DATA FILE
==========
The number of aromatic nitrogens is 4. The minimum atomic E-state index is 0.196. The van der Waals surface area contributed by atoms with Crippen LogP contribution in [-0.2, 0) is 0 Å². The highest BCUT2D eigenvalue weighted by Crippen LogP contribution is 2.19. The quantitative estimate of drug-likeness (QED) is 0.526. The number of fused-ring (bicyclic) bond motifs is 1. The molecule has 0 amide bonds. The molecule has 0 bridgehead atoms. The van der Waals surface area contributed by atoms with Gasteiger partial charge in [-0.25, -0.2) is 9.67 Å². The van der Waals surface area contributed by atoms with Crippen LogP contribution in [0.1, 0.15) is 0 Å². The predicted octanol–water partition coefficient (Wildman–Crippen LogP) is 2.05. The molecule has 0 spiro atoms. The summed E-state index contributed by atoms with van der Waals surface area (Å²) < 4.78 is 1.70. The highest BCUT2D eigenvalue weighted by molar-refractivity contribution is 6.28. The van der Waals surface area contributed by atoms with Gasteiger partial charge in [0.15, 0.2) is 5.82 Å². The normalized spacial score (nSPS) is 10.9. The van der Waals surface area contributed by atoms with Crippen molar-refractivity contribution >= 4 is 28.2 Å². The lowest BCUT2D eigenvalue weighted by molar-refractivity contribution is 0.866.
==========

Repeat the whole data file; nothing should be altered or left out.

The number of aromatic nitrogens is 4. The minimum atomic E-state index is 0.196. The van der Waals surface area contributed by atoms with Crippen LogP contribution in [-0.2, 0) is 0 Å². The highest BCUT2D eigenvalue weighted by Crippen LogP contribution is 2.19. The quantitative estimate of drug-likeness (QED) is 0.526. The number of fused-ring (bicyclic) bond motifs is 1. The molecule has 0 amide bonds. The molecule has 0 bridgehead atoms. The van der Waals surface area contributed by atoms with Gasteiger partial charge in [-0.25, -0.2) is 9.67 Å². The van der Waals surface area contributed by atoms with Crippen LogP contribution in [0.1, 0.15) is 0 Å². The predicted octanol–water partition coefficient (Wildman–Crippen LogP) is 2.05. The molecule has 0 spiro atoms. The summed E-state index contributed by atoms with van der Waals surface area (Å²) < 4.78 is 1.70. The highest BCUT2D eigenvalue weighted by molar-refractivity contribution is 6.28. The van der Waals surface area contributed by atoms with Gasteiger partial charge in [0.15, 0.2) is 5.82 Å². The normalized spacial score (nSPS) is 10.9. The van der Waals surface area contributed by atoms with Crippen molar-refractivity contribution >= 4 is 28.2 Å². The lowest BCUT2D eigenvalue weighted by molar-refractivity contribution is 0.866.